When your everyday ride is a Vespa almost everything seems big. I’ll confess a prejudice towards large motorcycles and share my reactions as I tried out the BMW. The BMW R1200 RT fits neatly into my big motorcycle category with descriptors like heavy, lumbering, cumbersome, overpowered, and expensive. All of them negative and a reflection of my own riding preferences. Even Craig Kissell recognized my bias when he offered me the motorcycle beginning with, “I know this isn’t your style.” That’s the baggage I brought along on this ride.
I tell myself I’m going to be open and fair towards this BMW when I roll it out of my garage on a clear, 40 degree morning (back in early May). After placing my camera, notebook, and map in one of the side cases and checking the bike over I decided to leave my cold weather riding jacket and gloves at home and surrender myself to the protection of this touring machine.
My feelings about big bikes might color my riding expectations, but it does not affect my familiarization routine with a new machine. In a parking area at the end of the street I sit quietly examining the controls, feeling the switches with my thumb, and raising my boots off the ground to experiment with the motorcycle’s balance. It’s what I do. It makes me feel better that I won’t be making that call, “Hey Craig, you know that BMW I’m riding….”
There’s a riding plan in my head but before heading down the road I force myself to practice a few slow speed maneuvers and some braking tests. Nothing dramatic, just enough to feel how the BMW responds.
I plan is to ride north on main roads. Fast, without stops. No meandering down back roads looking for pictures. This time I am going to be a real rider. No frequent stops, just a fast direct route to breakfast 50 miles away.
The R1200 RT is designed to travel. If I had to ride to Montana tomorrow and didn’t have a lot of time this is the kind of motorcycle I would choose to make it a pleasant, comfortable trip. Pleasant and comfortable — new descriptors.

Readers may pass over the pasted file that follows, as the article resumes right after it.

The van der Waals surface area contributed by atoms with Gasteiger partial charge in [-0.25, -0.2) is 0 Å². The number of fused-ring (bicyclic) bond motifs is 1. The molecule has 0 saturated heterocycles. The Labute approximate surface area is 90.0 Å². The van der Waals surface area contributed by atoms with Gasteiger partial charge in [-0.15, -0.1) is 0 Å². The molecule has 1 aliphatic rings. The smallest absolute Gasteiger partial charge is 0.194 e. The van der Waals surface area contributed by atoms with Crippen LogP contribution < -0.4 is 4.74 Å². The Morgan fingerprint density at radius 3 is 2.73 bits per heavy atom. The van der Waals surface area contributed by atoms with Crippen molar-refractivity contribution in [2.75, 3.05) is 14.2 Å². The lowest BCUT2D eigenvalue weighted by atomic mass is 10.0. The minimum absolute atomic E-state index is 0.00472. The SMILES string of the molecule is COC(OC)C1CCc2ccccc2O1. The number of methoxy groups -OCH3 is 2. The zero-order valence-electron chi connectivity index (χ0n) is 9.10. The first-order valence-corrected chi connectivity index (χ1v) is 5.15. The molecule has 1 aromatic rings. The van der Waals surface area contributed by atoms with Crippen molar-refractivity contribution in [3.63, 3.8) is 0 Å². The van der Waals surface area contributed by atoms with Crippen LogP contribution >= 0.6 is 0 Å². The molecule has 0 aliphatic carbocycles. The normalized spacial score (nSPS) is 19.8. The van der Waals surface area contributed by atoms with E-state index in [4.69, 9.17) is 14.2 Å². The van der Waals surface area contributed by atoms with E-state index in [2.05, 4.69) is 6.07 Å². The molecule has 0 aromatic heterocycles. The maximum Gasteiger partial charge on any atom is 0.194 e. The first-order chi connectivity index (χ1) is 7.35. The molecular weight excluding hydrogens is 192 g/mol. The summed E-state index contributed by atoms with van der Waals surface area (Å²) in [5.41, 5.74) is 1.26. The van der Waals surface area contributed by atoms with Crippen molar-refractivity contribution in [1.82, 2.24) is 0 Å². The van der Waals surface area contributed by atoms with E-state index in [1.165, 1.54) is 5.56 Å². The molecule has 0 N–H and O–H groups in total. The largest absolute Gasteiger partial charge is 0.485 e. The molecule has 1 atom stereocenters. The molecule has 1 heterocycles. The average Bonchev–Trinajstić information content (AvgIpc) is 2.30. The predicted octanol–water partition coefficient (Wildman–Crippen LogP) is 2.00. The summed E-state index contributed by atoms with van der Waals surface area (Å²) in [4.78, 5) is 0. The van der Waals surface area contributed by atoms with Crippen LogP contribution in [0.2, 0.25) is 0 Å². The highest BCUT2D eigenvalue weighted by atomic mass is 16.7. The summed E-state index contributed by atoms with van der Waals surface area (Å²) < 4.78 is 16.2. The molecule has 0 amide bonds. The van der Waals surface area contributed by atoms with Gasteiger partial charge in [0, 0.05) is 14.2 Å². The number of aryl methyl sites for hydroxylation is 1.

It’s cold outside. On the Vespa I would have several layers under my cold weather riding jacket, electric gloves, and overpants. At 70mph on a 40 degree morning a person would get pretty cold without protection from the wind. But here I am with a sweater and t-shirt under my mesh summer riding jacket, summer gloves, jeans and boots. The power windshield and cowling keeps me out of the windblast. The heated grips keep my hands toasty and the heated seat, well, let’s just say it’s nice. By the time the thermometer reaches 55 I have shed the sweater. I could see riding this motorcycle until the snow flies.
I make the 50-mile trip to breakfast in record time with only one stop to take a picture. The BMW is smooth and the faster you go the smoother is seems to get. It feels luxurious. I add smooth and luxurious to my list.
No one passed me and when I joined the four-lane section of US 220 BMW traveled at speeds my Vespa could only dream about.
Did I mention the R1200 RT has cruise control?
The BMW does a bit of deception when it comes to speed. The wind protection, power, and smooth ride give the impression that you aren’t traveling as fast as your actually are. On a stretch of US 15 I glanced at the speedometer and saw 80mph. I would have sworn to the State Police that I was going 60. No wonder I was passing everyone.
On the high points of US 15 just south of Mansfield I hit some heavy crosswinds. The bike’s big profile would seem to make it a perfect target for some serious buffeting but the R1200 RT tracked along well after scrubbing off some speed. Pretty impressive considering how badly some other bikes I have ridden performed in crosswinds. I add stable to my list. I don’t want to add impressive yet.
I think about the motorcycle during a stop to stretch my legs and make a few pictures. I’m beginning to understand what a touring bike is about and why someone would want one. Everything works smoothly to deliver a great ride on the highway. It’s got plenty of power, lots of storage and storage potential, and plenty of features to extend a rider’s comfort range. Things like electronic suspension adjustment and integrated ABS brakes. What do I love? The big display that tells me what gear I am in. Now you know where I’m coming from technically.